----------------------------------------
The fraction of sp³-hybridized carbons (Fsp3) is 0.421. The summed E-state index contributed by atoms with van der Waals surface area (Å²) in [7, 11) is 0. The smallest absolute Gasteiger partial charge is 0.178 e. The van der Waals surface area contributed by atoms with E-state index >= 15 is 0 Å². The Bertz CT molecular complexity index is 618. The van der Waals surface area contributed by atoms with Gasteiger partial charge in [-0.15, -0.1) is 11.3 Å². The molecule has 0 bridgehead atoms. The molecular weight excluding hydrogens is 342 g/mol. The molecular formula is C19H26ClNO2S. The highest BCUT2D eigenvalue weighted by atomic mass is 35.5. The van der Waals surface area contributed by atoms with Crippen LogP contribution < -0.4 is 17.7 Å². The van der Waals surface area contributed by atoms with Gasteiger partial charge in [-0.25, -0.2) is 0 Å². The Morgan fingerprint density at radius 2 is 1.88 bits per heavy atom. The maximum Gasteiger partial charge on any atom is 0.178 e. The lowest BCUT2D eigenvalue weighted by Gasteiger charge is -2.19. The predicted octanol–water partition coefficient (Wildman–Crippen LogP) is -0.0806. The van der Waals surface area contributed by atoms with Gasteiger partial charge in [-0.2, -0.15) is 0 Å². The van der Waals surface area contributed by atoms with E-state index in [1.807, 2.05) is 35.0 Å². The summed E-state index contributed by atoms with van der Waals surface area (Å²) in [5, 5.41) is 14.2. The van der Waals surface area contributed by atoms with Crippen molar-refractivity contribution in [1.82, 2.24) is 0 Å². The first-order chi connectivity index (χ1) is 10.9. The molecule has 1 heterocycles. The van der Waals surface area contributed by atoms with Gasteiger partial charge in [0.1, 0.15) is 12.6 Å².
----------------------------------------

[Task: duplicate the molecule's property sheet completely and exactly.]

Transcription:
The fraction of sp³-hybridized carbons (Fsp3) is 0.421. The summed E-state index contributed by atoms with van der Waals surface area (Å²) in [7, 11) is 0. The smallest absolute Gasteiger partial charge is 0.178 e. The van der Waals surface area contributed by atoms with E-state index >= 15 is 0 Å². The Bertz CT molecular complexity index is 618. The van der Waals surface area contributed by atoms with Gasteiger partial charge in [-0.15, -0.1) is 11.3 Å². The molecule has 0 bridgehead atoms. The molecular weight excluding hydrogens is 342 g/mol. The molecular formula is C19H26ClNO2S. The highest BCUT2D eigenvalue weighted by atomic mass is 35.5. The van der Waals surface area contributed by atoms with Crippen LogP contribution < -0.4 is 17.7 Å². The van der Waals surface area contributed by atoms with Gasteiger partial charge in [-0.25, -0.2) is 0 Å². The Morgan fingerprint density at radius 2 is 1.88 bits per heavy atom. The maximum Gasteiger partial charge on any atom is 0.178 e. The lowest BCUT2D eigenvalue weighted by Gasteiger charge is -2.19. The predicted octanol–water partition coefficient (Wildman–Crippen LogP) is -0.0806. The van der Waals surface area contributed by atoms with Gasteiger partial charge in [-0.2, -0.15) is 0 Å². The van der Waals surface area contributed by atoms with E-state index in [1.807, 2.05) is 35.0 Å². The summed E-state index contributed by atoms with van der Waals surface area (Å²) in [5, 5.41) is 14.2. The van der Waals surface area contributed by atoms with Crippen molar-refractivity contribution in [1.82, 2.24) is 0 Å². The first-order chi connectivity index (χ1) is 10.9. The molecule has 1 heterocycles. The van der Waals surface area contributed by atoms with Gasteiger partial charge in [0.1, 0.15) is 12.6 Å².